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Booed off the court: Pablo Carreno Busta served up the biggest meltdown of the Australian Open.

There’s still three rounds of the Australian Open singles contest to go, but we feel perfectly safe calling it. The hissy fit of the Australian Open belongs to Pablo Carreno Busta.

The Spaniard was booed off the court last night, after he unleashed the kraken following his marathon five-hour, five-set loss at Margaret Court Arena.

Moments after Japan’s Kei Nishikori clinched the fourth-round match, Carreno Busta shook his hand, embraced him, then walked back to his own bench. The 27-year-old then raised his racket over his head, appearing for a moment as if he might toss it, but… no, he restrained himself. Because why throw your racket when you can throw your entire bag?

The World Number 23 turned around, hurled all his (probably free… but still) gear into centre court, and let out a guttural scream I haven’t heard since someone hid the chalk from the substitute teacher in Year 8. But oh, he was not done. Not even a little bit.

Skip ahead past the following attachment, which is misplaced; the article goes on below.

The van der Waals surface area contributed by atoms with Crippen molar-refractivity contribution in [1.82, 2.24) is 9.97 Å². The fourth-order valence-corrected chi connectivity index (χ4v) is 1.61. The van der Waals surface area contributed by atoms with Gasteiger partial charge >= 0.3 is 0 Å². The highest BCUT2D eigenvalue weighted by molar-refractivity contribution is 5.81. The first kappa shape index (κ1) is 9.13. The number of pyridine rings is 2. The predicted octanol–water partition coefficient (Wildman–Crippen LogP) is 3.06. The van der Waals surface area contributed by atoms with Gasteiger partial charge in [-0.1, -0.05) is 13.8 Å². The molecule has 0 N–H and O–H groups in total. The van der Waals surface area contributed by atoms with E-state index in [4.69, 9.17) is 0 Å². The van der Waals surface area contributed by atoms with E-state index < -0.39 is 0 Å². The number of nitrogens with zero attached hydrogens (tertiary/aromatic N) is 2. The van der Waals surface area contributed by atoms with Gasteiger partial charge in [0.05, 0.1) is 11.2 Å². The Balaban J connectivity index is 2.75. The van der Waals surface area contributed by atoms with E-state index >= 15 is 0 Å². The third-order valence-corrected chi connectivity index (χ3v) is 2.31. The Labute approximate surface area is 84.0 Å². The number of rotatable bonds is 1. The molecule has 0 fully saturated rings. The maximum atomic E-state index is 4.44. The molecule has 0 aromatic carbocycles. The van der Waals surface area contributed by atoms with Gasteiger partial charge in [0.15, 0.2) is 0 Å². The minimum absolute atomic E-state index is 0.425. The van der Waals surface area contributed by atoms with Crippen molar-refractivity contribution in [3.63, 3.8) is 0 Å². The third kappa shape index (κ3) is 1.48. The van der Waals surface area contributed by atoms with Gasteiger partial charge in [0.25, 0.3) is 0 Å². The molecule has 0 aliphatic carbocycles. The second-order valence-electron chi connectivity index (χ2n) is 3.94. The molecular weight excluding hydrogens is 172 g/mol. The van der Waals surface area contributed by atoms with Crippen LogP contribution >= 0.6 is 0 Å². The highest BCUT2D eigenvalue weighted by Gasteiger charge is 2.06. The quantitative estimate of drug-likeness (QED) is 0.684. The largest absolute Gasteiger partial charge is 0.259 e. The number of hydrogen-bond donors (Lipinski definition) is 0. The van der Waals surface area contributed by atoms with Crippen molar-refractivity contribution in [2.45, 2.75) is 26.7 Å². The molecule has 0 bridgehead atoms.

Carreno Busta then faced the umpire and shouted “cabron”, a Spanish insult that loosely translates to “arsehole” or “bastard”.

Behind-the-scenes footage captured the Spaniard continue his tirade as he made his way out of the area.

The spectacle was a first for player-turned-commentator, Jim Courier: “I have never seen anyone exit the tennis court, at a professional level, that hot, that heated,” he said during the broadcast.

The blowup stemmed from a controversial umpire’s call when Carreno Busta was 8-5 up in a fifth set super-tiebreak. The chair handed Nishikori a point after an overruled challenge, though the fuming Spaniard argued it should have been replayed.

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Nishikori clawed his way back from there, winning the match 6-7 (8-10) 4-6 7-6 (7-4) 6-4 7-6 (10-8).

Carreno later apologised for the outburst during a tearful post-match press conference.

“Obviously I’m very sad, no, because after five hours fighting, after five hours’ match, the way that I leave from the court wasn’t correct, and I’m so sorry, because that’s not [me],” he said.

“But I think that the referee missed – the umpire who is near the court missed, and, well, I try to leave [as fast] as possible when I lost that last point, because I know that in any moment I [would lose my] head.

“But it’s tough, no, for me to leave Australian Open like this, because I think that I played really good. I play an unbelievable match. Also Kei, he play really good, and that’s sad to leave like this.”

(And we thought our Aussie players had attitude problems...)

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